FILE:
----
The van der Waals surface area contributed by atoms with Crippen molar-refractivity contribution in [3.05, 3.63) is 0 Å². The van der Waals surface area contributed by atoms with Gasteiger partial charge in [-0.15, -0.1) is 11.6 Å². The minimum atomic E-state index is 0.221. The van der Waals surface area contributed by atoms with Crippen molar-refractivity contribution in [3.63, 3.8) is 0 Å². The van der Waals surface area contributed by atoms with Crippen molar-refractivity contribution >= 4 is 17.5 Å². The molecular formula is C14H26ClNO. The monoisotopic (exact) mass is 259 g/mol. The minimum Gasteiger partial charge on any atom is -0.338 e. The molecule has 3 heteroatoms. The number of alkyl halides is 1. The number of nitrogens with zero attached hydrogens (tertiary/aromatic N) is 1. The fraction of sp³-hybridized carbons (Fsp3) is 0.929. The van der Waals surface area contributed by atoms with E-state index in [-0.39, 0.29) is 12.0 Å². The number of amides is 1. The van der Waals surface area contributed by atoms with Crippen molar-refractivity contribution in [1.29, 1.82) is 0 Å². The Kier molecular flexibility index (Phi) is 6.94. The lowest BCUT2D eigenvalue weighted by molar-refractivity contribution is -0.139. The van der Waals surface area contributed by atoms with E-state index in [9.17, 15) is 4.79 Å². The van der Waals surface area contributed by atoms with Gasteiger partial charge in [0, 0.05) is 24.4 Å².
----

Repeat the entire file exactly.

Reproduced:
The van der Waals surface area contributed by atoms with Crippen molar-refractivity contribution in [3.05, 3.63) is 0 Å². The van der Waals surface area contributed by atoms with Gasteiger partial charge in [-0.15, -0.1) is 11.6 Å². The minimum atomic E-state index is 0.221. The van der Waals surface area contributed by atoms with Crippen molar-refractivity contribution in [3.63, 3.8) is 0 Å². The van der Waals surface area contributed by atoms with Crippen molar-refractivity contribution >= 4 is 17.5 Å². The molecular formula is C14H26ClNO. The monoisotopic (exact) mass is 259 g/mol. The minimum Gasteiger partial charge on any atom is -0.338 e. The molecule has 3 heteroatoms. The number of alkyl halides is 1. The number of nitrogens with zero attached hydrogens (tertiary/aromatic N) is 1. The fraction of sp³-hybridized carbons (Fsp3) is 0.929. The van der Waals surface area contributed by atoms with E-state index in [-0.39, 0.29) is 12.0 Å². The number of amides is 1. The van der Waals surface area contributed by atoms with Crippen molar-refractivity contribution in [1.29, 1.82) is 0 Å². The Kier molecular flexibility index (Phi) is 6.94. The lowest BCUT2D eigenvalue weighted by molar-refractivity contribution is -0.139. The van der Waals surface area contributed by atoms with E-state index in [9.17, 15) is 4.79 Å². The van der Waals surface area contributed by atoms with Gasteiger partial charge in [0, 0.05) is 24.4 Å².